python-pbr 5.6.0-0ubuntu1 source package in Ubuntu

Changelog

python-pbr (5.6.0-0ubuntu1) impish; urgency=medium

  * New upstream release for OpenStack Xena.
  * d/*: Sync in changes from uploads.

 -- Chris MacNaughton <email address hidden>  Fri, 11 Jun 2021 10:47:53 +0000

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Uploaded by:
Chris MacNaughton
Uploaded to:
Impish
Original maintainer:
Ubuntu Developers
Architectures:
all
Section:
python
Urgency:
Medium Urgency

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Series Pocket Published Component Section
Impish release main python

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Impish: [FULLYBUILT] amd64

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File Size SHA-256 Checksum
python-pbr_5.6.0.orig.tar.gz 122.3 KiB 42df03e7797b796625b1029c0400279c7c34fd7df24a7d7818a1abb5b38710dd
python-pbr_5.6.0-0ubuntu1.debian.tar.xz 9.8 KiB fd958fe4065b536c6d96048396ca93d1230f1818a0ac41dd107d02b6b99f4f91
python-pbr_5.6.0-0ubuntu1.dsc 2.8 KiB 163b8ce39d3b1d667dc12b3056d2a6de7718bc0bdb2e8747d64c1f3db999454d

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Binary packages built by this source

python-pbr-doc: inject useful and sensible default behaviors into setuptools - doc

 PBR (Python Build Reasonableness) is a library that injects some useful and
 sensible default behaviors into your setuptools run. PBR can:
  * Manage version number based on git revisions and tags (Version file).
  * Generate AUTHORS file from git log
  * Generate ChangeLog from git log
  * Generate Sphinx autodoc stub files for your whole module
  * Store your dependencies in a pip requirements file
  * Use your README file as a long_description
  * Smartly find packages under your root package
 .
 PBR is only mildly configurable. The basic idea is that there's a decent way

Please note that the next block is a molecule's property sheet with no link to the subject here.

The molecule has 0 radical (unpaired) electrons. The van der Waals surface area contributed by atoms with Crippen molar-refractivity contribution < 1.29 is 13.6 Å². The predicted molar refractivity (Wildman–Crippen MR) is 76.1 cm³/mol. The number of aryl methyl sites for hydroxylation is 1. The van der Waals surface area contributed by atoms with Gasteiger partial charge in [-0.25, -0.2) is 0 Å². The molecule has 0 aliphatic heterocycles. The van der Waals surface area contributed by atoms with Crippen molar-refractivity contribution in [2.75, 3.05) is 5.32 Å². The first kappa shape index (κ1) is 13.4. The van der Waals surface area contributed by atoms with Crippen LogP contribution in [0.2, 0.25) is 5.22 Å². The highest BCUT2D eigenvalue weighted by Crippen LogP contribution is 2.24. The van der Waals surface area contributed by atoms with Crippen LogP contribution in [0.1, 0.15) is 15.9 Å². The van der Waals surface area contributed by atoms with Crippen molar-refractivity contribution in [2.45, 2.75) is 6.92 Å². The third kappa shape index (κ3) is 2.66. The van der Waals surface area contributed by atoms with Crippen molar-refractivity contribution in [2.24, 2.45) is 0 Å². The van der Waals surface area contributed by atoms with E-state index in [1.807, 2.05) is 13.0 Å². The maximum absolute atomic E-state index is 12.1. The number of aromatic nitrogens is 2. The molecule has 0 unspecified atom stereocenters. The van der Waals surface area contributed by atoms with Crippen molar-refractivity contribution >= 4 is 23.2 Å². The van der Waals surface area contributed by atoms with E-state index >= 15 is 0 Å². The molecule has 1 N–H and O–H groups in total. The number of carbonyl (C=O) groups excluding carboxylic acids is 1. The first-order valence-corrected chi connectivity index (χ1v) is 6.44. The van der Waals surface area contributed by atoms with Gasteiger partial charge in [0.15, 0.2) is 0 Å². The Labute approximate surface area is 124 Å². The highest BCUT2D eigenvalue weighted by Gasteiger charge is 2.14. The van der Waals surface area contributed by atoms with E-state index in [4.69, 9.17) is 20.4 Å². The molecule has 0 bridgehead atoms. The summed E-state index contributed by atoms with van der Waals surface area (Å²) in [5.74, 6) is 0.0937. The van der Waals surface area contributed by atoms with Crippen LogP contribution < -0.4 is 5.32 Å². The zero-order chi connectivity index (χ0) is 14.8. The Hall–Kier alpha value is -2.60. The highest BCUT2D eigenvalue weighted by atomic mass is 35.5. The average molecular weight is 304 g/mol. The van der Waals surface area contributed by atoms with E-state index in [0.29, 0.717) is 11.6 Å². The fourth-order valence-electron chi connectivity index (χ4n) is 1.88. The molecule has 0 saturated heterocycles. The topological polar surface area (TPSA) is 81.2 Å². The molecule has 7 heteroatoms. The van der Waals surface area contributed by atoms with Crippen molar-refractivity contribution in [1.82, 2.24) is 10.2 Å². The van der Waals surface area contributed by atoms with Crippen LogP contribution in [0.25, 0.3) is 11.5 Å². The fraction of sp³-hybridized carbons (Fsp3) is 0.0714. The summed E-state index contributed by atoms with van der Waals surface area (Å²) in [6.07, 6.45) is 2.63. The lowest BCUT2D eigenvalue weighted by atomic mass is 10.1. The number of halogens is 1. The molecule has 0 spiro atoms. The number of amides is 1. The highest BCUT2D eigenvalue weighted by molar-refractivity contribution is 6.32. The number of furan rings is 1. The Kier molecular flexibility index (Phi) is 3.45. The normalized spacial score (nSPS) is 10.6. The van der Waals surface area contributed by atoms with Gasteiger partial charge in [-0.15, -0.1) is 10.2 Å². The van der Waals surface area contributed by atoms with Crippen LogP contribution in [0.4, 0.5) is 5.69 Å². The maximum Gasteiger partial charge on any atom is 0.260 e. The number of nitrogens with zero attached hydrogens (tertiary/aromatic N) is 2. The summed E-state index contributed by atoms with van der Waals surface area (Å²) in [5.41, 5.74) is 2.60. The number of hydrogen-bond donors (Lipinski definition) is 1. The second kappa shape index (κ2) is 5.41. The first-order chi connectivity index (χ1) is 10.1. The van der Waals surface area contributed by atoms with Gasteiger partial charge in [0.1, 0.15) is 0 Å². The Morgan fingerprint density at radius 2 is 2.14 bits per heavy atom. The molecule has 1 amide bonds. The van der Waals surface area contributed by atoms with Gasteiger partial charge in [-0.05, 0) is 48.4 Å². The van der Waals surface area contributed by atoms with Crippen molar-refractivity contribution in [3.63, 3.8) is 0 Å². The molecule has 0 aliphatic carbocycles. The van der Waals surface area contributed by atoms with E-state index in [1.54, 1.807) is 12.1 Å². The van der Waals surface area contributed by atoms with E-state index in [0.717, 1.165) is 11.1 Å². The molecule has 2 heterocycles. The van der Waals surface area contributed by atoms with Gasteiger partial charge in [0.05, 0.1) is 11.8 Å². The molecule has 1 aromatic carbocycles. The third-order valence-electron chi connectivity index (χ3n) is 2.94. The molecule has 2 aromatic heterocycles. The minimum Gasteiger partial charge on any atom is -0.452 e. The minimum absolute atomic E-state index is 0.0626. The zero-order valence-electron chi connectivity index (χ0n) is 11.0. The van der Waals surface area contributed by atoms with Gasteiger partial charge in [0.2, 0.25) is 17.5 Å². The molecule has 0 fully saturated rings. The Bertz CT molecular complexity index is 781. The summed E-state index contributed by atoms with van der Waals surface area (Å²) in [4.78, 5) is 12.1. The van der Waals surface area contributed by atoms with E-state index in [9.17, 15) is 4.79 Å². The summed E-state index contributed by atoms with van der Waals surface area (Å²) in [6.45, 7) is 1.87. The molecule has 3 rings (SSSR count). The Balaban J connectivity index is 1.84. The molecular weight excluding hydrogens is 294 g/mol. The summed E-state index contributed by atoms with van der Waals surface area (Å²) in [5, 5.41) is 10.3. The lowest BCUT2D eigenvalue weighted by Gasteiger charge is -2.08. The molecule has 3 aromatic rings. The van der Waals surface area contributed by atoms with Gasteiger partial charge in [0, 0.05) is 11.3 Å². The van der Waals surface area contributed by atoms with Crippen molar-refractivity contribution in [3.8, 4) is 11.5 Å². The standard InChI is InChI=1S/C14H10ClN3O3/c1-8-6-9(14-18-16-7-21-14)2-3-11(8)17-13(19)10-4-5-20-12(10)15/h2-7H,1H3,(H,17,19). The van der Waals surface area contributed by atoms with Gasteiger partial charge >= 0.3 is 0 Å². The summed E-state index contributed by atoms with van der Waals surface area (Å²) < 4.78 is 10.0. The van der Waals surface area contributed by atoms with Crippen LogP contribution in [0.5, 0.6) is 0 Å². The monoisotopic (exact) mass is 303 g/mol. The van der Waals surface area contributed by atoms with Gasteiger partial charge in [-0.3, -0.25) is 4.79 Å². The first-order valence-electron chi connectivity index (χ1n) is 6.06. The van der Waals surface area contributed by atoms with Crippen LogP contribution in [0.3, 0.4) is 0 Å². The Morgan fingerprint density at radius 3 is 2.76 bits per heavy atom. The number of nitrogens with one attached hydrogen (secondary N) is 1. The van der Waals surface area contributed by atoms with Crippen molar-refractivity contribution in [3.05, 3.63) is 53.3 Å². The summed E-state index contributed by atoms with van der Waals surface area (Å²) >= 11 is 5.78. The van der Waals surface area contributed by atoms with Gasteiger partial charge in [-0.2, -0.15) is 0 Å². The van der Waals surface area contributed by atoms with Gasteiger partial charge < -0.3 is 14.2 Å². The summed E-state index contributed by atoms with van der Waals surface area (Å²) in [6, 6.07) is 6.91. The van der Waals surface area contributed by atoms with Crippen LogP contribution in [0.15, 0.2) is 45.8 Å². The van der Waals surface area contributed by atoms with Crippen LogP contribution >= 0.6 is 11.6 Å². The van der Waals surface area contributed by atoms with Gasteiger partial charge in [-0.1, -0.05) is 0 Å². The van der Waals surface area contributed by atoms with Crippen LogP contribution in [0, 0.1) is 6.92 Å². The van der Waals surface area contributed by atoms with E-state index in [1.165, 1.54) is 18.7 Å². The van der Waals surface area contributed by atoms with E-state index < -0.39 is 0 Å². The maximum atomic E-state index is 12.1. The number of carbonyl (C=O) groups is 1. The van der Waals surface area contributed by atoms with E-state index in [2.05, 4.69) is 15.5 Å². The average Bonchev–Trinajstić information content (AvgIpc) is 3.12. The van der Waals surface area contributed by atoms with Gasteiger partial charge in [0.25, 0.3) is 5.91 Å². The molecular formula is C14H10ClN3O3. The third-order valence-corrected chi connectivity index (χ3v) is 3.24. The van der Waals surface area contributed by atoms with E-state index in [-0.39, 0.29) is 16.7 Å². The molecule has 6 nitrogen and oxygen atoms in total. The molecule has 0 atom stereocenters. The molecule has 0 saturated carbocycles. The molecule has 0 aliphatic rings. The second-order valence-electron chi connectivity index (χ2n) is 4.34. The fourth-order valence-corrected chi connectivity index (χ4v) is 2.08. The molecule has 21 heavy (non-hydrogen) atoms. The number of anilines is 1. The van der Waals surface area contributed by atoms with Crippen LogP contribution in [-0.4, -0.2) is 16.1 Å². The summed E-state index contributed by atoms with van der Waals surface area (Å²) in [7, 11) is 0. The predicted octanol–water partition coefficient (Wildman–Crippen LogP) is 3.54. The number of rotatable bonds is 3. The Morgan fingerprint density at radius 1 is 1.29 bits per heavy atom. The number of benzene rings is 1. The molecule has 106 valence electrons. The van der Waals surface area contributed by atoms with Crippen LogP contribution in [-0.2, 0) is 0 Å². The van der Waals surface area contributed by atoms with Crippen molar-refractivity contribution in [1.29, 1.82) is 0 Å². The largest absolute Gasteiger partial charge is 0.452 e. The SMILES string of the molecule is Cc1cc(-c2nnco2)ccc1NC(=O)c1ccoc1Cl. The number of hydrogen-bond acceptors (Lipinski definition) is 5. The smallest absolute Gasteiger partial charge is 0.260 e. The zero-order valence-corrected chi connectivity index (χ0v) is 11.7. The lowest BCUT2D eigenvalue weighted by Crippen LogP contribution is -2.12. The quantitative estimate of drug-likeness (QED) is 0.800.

to run things and if you do, you should reap the rewards, because then it's
 simple and repeatable. If you want to do things differently, cool! But you've
 already got the power of Python at your fingertips, so you don't really need
 PBR.
 .
 PBR builds on top of the work that d2to1 started to provide for declarative
 configuration. d2to1 is itself an implementation of the ideas behind
 distutils2. Although distutils2 is now abandoned in favor of work towards PEP
 426 and Metadata 2.0, declarative config is still a great idea and
 specifically important in trying to distribute setup code as a library when
 that library itself will alter how the setup is processed. As Metadata 2.0 and
 other modern Python packaging PEPs come out, PBR aims to support them as
 quickly as possible.
 .
 This package provides the documentation.

python3-pbr: inject useful and sensible default behaviors into setuptools - Python 3.x

 PBR (Python Build Reasonableness) is a library that injects some useful and
 sensible default behaviors into your setuptools run. PBR can:
  * Manage version number based on git revisions and tags (Version file).
  * Generate AUTHORS file from git log
  * Generate ChangeLog from git log
  * Generate Sphinx autodoc stub files for your whole module
  * Store your dependencies in a pip requirements file
  * Use your README file as a long_description
  * Smartly find packages under your root package
 .
 PBR is only mildly configurable. The basic idea is that there's a decent way
 to run things and if you do, you should reap the rewards, because then it's
 simple and repeatable. If you want to do things differently, cool! But you've
 already got the power of Python at your fingertips, so you don't really need
 PBR.
 .
 PBR builds on top of the work that d2to1 started to provide for declarative
 configuration. d2to1 is itself an implementation of the ideas behind
 distutils2. Although distutils2 is now abandoned in favor of work towards PEP
 426 and Metadata 2.0, declarative config is still a great idea and
 specifically important in trying to distribute setup code as a library when
 that library itself will alter how the setup is processed. As Metadata 2.0 and
 other modern Python packaging PEPs come out, PBR aims to support them as
 quickly as possible.
 .
 This package provides support for Python 3.x.